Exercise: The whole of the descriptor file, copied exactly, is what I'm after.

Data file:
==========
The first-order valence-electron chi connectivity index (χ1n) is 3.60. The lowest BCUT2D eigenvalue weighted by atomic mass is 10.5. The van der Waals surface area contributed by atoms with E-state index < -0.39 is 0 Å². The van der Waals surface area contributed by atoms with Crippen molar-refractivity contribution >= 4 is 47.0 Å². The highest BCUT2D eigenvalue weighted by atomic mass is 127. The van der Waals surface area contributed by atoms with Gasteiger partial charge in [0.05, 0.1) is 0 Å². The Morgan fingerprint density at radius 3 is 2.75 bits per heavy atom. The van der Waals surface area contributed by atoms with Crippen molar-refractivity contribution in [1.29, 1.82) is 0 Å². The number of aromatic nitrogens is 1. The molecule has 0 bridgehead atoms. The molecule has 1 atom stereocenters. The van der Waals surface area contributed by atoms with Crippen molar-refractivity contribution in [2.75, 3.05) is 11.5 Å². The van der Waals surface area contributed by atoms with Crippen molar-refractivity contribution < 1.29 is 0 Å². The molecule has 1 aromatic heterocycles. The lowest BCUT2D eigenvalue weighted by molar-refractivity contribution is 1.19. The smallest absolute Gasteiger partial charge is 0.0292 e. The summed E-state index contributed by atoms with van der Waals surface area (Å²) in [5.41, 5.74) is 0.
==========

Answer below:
The first-order valence-electron chi connectivity index (χ1n) is 3.60. The lowest BCUT2D eigenvalue weighted by atomic mass is 10.5. The van der Waals surface area contributed by atoms with E-state index < -0.39 is 0 Å². The van der Waals surface area contributed by atoms with Crippen molar-refractivity contribution >= 4 is 47.0 Å². The highest BCUT2D eigenvalue weighted by atomic mass is 127. The van der Waals surface area contributed by atoms with Gasteiger partial charge in [0.05, 0.1) is 0 Å². The Morgan fingerprint density at radius 3 is 2.75 bits per heavy atom. The van der Waals surface area contributed by atoms with Crippen molar-refractivity contribution in [1.29, 1.82) is 0 Å². The number of aromatic nitrogens is 1. The molecule has 0 bridgehead atoms. The molecule has 1 atom stereocenters. The van der Waals surface area contributed by atoms with Crippen molar-refractivity contribution in [2.75, 3.05) is 11.5 Å². The van der Waals surface area contributed by atoms with Crippen molar-refractivity contribution < 1.29 is 0 Å². The molecule has 1 aromatic heterocycles. The lowest BCUT2D eigenvalue weighted by molar-refractivity contribution is 1.19. The smallest absolute Gasteiger partial charge is 0.0292 e. The summed E-state index contributed by atoms with van der Waals surface area (Å²) in [5.41, 5.74) is 0.